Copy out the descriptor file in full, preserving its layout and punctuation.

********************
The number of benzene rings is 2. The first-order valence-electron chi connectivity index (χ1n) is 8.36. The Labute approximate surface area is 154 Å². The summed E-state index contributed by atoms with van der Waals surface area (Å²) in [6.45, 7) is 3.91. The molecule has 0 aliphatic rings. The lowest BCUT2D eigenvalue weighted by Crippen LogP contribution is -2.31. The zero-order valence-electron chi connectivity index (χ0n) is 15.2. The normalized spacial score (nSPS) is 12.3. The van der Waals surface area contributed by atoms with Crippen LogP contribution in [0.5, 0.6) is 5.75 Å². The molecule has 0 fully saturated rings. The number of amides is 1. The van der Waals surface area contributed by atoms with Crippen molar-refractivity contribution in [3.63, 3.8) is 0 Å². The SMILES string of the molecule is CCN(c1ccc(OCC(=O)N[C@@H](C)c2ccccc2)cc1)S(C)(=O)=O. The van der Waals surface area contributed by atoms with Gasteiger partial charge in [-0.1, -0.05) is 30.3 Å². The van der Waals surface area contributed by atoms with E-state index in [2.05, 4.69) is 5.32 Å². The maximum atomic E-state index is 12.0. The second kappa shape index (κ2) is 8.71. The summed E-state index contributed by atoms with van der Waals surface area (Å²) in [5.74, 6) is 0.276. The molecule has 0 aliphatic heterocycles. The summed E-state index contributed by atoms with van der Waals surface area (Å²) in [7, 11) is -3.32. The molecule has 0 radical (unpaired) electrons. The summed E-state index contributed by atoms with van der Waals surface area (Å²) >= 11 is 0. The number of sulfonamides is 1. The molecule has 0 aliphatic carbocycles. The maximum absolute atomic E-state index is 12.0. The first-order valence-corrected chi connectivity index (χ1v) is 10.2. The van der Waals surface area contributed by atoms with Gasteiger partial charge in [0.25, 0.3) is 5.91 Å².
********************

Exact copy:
The number of benzene rings is 2. The first-order valence-electron chi connectivity index (χ1n) is 8.36. The Labute approximate surface area is 154 Å². The summed E-state index contributed by atoms with van der Waals surface area (Å²) in [6.45, 7) is 3.91. The molecule has 0 aliphatic rings. The lowest BCUT2D eigenvalue weighted by Crippen LogP contribution is -2.31. The zero-order valence-electron chi connectivity index (χ0n) is 15.2. The normalized spacial score (nSPS) is 12.3. The van der Waals surface area contributed by atoms with Crippen LogP contribution in [0.5, 0.6) is 5.75 Å². The molecule has 0 fully saturated rings. The number of amides is 1. The van der Waals surface area contributed by atoms with Crippen molar-refractivity contribution in [3.63, 3.8) is 0 Å². The SMILES string of the molecule is CCN(c1ccc(OCC(=O)N[C@@H](C)c2ccccc2)cc1)S(C)(=O)=O. The van der Waals surface area contributed by atoms with Gasteiger partial charge in [-0.1, -0.05) is 30.3 Å². The van der Waals surface area contributed by atoms with E-state index in [2.05, 4.69) is 5.32 Å². The maximum atomic E-state index is 12.0. The second kappa shape index (κ2) is 8.71. The summed E-state index contributed by atoms with van der Waals surface area (Å²) in [5.74, 6) is 0.276. The molecule has 0 aliphatic heterocycles. The summed E-state index contributed by atoms with van der Waals surface area (Å²) in [7, 11) is -3.32. The molecule has 0 radical (unpaired) electrons. The summed E-state index contributed by atoms with van der Waals surface area (Å²) >= 11 is 0. The number of sulfonamides is 1. The molecule has 0 aliphatic carbocycles. The maximum absolute atomic E-state index is 12.0. The first-order valence-corrected chi connectivity index (χ1v) is 10.2. The van der Waals surface area contributed by atoms with Gasteiger partial charge in [0.25, 0.3) is 5.91 Å².